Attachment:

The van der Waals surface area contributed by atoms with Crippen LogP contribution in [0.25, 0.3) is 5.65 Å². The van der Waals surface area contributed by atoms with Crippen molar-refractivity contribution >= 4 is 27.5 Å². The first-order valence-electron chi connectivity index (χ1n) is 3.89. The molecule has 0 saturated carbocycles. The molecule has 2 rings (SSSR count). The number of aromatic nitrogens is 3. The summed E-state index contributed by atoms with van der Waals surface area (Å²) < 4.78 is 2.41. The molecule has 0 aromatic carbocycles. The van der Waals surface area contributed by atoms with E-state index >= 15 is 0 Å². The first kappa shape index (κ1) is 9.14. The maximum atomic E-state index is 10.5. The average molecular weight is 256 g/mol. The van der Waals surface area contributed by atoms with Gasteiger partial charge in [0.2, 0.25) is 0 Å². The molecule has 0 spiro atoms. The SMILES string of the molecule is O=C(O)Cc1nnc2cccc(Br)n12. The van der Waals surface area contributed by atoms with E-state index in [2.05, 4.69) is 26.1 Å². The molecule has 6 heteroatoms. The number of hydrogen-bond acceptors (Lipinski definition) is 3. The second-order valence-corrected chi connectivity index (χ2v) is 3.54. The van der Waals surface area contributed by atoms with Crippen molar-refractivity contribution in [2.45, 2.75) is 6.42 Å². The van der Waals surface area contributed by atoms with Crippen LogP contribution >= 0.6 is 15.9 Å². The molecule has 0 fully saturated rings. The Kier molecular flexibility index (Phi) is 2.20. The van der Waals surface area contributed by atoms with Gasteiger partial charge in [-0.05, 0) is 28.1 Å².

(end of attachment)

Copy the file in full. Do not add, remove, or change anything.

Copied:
The van der Waals surface area contributed by atoms with Crippen LogP contribution in [0.25, 0.3) is 5.65 Å². The van der Waals surface area contributed by atoms with Crippen molar-refractivity contribution >= 4 is 27.5 Å². The first-order valence-electron chi connectivity index (χ1n) is 3.89. The molecule has 0 saturated carbocycles. The molecule has 2 rings (SSSR count). The number of aromatic nitrogens is 3. The summed E-state index contributed by atoms with van der Waals surface area (Å²) < 4.78 is 2.41. The molecule has 0 aromatic carbocycles. The van der Waals surface area contributed by atoms with E-state index >= 15 is 0 Å². The first kappa shape index (κ1) is 9.14. The maximum atomic E-state index is 10.5. The average molecular weight is 256 g/mol. The van der Waals surface area contributed by atoms with Gasteiger partial charge in [0.2, 0.25) is 0 Å². The molecule has 0 spiro atoms. The SMILES string of the molecule is O=C(O)Cc1nnc2cccc(Br)n12. The van der Waals surface area contributed by atoms with E-state index in [2.05, 4.69) is 26.1 Å². The molecule has 6 heteroatoms. The number of hydrogen-bond acceptors (Lipinski definition) is 3. The second-order valence-corrected chi connectivity index (χ2v) is 3.54. The van der Waals surface area contributed by atoms with Crippen molar-refractivity contribution in [2.45, 2.75) is 6.42 Å². The van der Waals surface area contributed by atoms with Crippen LogP contribution >= 0.6 is 15.9 Å². The molecule has 0 fully saturated rings. The Kier molecular flexibility index (Phi) is 2.20. The van der Waals surface area contributed by atoms with Gasteiger partial charge in [-0.05, 0) is 28.1 Å².